Hill Country lies in the heart of Texas, both geographically and emotionally.
It begins just west of Austin and San Antonio and continues across the Edwards Plateau to the plains of West Texas. In some ways though, Hill Country is an idea as much as it is a place, and everyone seems to define its boundaries a little differently. What is certain is that it is an area that is at once beautiful and rugged, with rocky hills, green valleys, historic villages, and fields of flowers.
Graphic created using the Texas DOT Official Travel Map and Texas Hill Country Travel‘s map.
By Texas standards, this is a small part of the state. However, Hill Country has a lot to offer visitors.
Austin isn’t actually in Hill Country, but you can see it from there! It’s a perfect gateway for a Hill Country tour. However, it’s also a fun place to spend some time. Noted for its music and food, the city also has some pleasant historic areas, the Texas State Capitol complex, the LBJ Library and Museum, a couple of art museums, the recreational area around Barton Springs, a famous bat colony, and the Lady Bird Johnson Wildflower Center. There weren’t very many bats when we visited some years ago, but the Capitol was absolutely fabulous and I’m eager to return. It’s worth spending a couple days in Austin on the way to or from Hill Country.
San Antonio sits at the southeast corner of Hill Country, just a short hop from Gruene and New Braunfels. However, like Austin, there are a lot of reasons to spend a few days exploring the city itself. Most famous as the home of the Alamo (which I have somehow never actually visited) and the downtown Riverwalk, San Antonio also offers visitors plenty of live music, a botanical garden, art museums, and historic missions. It’ been a long time since I’ve explored San Antonio, but with friends living there again and the Hotel Havana still awaiting me (I had lunch there with a friend and we promised we’d return to stay for a few night), I know I’ll be back.
Historic Hill Country communities
Hill Country has a lovely landscape that is enhanced by a number of charming towns and villages.
Lovely little Comfort has a fascinating history, a gorgeous historic district, and intriguing antique stores. But it doesn’t usually have too many tourists, which is both good and bad for those who find their way here.
Now pretty much engulfed by New Braunfels, the historic town of Gruene is on the National Register of Historic Places. It’s a charming place to spend the afternoon pursuing the shops and restaurants that now fill historic buildings dating back to the late 1800s. Gruene Hall is the oldest continually operating dance hall in Texas; go inside to feel the history or time your visit to take in a show.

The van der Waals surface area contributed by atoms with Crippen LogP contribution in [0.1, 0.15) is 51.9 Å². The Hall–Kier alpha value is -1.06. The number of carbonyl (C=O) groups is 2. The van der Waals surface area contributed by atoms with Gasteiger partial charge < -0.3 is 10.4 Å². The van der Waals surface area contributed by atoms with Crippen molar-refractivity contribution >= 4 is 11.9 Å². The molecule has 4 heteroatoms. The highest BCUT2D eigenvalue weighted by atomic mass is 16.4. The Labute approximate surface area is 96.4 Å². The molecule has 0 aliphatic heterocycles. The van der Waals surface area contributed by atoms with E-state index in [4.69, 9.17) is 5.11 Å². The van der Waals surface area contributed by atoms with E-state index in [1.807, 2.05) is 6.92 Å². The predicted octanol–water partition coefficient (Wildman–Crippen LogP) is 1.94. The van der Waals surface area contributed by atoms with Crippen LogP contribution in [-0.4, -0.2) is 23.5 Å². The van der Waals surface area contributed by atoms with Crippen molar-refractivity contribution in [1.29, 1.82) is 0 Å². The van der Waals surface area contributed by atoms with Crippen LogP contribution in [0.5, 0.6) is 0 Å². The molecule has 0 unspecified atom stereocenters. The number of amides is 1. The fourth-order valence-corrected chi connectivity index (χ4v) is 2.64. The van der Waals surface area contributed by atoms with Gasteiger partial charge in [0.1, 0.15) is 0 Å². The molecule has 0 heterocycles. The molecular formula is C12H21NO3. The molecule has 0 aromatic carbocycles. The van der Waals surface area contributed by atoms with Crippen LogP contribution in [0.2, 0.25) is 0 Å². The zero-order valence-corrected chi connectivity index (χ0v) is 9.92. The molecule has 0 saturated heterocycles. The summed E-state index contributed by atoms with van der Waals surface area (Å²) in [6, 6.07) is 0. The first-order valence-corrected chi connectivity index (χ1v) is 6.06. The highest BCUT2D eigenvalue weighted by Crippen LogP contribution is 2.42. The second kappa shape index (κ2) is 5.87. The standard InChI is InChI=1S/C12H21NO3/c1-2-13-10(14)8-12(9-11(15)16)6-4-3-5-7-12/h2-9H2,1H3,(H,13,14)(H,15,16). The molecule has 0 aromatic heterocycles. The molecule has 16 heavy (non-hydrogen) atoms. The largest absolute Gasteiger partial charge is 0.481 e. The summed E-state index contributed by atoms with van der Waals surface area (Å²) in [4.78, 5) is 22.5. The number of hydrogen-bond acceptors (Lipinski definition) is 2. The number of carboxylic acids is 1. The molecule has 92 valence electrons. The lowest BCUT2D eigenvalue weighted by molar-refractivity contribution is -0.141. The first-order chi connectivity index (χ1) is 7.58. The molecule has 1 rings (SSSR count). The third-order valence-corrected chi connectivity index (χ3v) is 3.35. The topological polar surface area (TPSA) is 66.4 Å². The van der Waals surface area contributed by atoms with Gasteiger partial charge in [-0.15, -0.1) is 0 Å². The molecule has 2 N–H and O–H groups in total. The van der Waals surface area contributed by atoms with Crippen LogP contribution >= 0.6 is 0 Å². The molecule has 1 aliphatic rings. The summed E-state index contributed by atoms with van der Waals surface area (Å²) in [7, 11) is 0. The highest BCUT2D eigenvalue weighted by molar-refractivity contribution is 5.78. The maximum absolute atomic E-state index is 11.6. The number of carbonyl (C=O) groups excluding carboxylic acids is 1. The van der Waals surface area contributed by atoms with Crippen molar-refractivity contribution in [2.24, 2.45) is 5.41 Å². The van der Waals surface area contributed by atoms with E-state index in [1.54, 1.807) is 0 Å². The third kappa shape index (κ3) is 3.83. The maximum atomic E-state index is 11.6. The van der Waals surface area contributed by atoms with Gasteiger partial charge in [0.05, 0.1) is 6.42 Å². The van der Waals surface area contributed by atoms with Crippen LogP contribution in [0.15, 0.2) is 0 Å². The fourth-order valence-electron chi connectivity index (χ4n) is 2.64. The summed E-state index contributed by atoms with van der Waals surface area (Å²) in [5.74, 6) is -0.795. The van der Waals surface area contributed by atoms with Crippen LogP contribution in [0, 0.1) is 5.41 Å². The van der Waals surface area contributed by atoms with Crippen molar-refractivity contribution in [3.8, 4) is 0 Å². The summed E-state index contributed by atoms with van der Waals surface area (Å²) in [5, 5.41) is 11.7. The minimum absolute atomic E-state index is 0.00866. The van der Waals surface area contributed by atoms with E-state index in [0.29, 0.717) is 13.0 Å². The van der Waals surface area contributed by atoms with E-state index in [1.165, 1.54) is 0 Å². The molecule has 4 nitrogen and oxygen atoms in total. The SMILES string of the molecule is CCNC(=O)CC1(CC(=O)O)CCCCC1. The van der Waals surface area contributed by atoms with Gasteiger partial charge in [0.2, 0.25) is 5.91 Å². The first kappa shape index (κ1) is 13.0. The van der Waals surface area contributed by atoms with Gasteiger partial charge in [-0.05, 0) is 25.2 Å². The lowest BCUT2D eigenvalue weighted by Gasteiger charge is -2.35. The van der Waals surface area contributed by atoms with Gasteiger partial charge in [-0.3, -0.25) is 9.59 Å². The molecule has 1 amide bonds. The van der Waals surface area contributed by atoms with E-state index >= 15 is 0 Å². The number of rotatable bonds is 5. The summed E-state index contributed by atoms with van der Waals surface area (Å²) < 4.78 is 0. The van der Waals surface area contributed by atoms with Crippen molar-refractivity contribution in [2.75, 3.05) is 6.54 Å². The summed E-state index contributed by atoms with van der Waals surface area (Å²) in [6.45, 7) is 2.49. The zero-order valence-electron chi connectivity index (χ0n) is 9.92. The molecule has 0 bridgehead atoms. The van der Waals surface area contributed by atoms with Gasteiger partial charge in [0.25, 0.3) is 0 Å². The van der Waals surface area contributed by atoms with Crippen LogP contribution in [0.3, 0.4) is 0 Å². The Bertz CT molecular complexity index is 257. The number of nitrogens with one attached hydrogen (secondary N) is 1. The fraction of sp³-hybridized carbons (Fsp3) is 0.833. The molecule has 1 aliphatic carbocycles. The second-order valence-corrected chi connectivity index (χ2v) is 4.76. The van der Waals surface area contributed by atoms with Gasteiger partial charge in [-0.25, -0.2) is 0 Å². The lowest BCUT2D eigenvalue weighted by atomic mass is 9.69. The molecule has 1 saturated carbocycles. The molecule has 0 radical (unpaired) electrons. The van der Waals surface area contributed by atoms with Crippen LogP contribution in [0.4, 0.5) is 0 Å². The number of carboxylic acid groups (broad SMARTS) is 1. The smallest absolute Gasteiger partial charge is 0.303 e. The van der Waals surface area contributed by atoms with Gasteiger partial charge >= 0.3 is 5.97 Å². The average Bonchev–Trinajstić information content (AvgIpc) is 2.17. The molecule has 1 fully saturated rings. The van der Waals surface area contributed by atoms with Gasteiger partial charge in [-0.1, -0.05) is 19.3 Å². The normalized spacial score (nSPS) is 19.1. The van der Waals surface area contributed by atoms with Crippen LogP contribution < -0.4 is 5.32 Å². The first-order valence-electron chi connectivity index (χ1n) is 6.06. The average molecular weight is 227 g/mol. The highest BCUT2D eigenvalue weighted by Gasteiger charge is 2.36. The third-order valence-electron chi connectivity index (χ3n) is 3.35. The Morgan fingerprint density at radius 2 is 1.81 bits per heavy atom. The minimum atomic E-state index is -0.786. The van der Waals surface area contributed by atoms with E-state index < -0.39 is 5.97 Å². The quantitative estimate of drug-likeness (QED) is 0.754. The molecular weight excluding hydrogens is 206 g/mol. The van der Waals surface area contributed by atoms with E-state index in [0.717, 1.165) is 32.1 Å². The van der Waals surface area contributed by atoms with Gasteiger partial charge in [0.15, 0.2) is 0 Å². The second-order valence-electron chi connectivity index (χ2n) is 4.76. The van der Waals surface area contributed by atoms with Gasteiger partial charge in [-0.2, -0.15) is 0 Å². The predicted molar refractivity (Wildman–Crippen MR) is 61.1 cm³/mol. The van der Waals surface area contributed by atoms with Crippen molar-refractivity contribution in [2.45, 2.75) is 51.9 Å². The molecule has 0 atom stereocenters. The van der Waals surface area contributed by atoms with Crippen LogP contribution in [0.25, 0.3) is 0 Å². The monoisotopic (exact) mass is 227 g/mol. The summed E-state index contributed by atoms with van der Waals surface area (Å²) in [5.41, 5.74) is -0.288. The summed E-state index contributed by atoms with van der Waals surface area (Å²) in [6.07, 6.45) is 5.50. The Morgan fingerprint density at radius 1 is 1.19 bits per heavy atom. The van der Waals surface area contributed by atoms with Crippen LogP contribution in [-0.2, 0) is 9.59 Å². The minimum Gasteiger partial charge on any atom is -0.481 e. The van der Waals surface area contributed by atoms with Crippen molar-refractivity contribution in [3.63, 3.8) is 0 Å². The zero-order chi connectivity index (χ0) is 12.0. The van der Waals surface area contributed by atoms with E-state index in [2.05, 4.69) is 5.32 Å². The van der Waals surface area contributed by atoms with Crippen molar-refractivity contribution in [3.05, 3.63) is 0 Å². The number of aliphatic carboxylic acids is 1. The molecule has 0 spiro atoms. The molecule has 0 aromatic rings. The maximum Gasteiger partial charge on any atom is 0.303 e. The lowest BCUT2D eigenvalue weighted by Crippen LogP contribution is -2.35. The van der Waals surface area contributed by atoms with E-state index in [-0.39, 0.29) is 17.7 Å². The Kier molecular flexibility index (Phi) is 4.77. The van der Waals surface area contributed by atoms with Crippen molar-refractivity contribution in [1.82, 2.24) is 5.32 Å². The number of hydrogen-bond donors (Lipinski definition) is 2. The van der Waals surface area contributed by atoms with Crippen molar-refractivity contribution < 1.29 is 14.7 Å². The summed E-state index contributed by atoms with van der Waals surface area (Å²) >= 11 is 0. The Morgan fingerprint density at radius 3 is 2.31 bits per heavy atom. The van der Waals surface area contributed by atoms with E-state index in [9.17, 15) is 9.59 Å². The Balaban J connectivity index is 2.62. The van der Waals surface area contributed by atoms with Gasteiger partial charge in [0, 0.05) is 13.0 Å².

Located just outside Fredericksburg, tiny Luckenbach might be a ghost town today were it not for a famous country song written by someone who had never been to the remains of this small settlement. Today this almost-a ghost town is famous for its concerts and hosts live music most days of the week.
Wildflower tours and scenic drives
For an area so famous for its wildflowers, Hill Country has very few areas set aside for visitors to get out and enjoy the flowers. A few wineries are starting to develop gardens, but – unless you are friends with a local rancher – the following are some of the best places to get out and wander amid fields of flowers.
Wildseed Farms (near Fredericksburg) is a working wildflower seed farm and nursery. Visitors have access to flower fields, test gardens, ornamental gardens, a nursery, and a (large) gift shop and cafe.
- Along the garden paths at Wildseed Farms
The Lady Bird Johnson Wildflower Center (at the southern edge of Austin) is a research center and public garden with acres of wildflowers as well as demonstration gardens, a visitor’s center, classes, and more. The center was founded by the former First Lady and is operated by the University of Texas.
We didn’t get to the Riverside Nature Center (near Kerrville), but this wildflower and native plant sanctuary along the Guadalupe River sounds fabulous. It’s located along a spectacular route, so would make a wonderful road trip.
We didn’t get to the San Antonio Botanical Garden on this trip, but I have vague memories of its beauty from a past visit. This is a relatively new garden, developed in the 1970s in what was once a quarry, and it definitely warrants a return visit next time I am in town.
State Parks and Natural Areas
Under construction . . .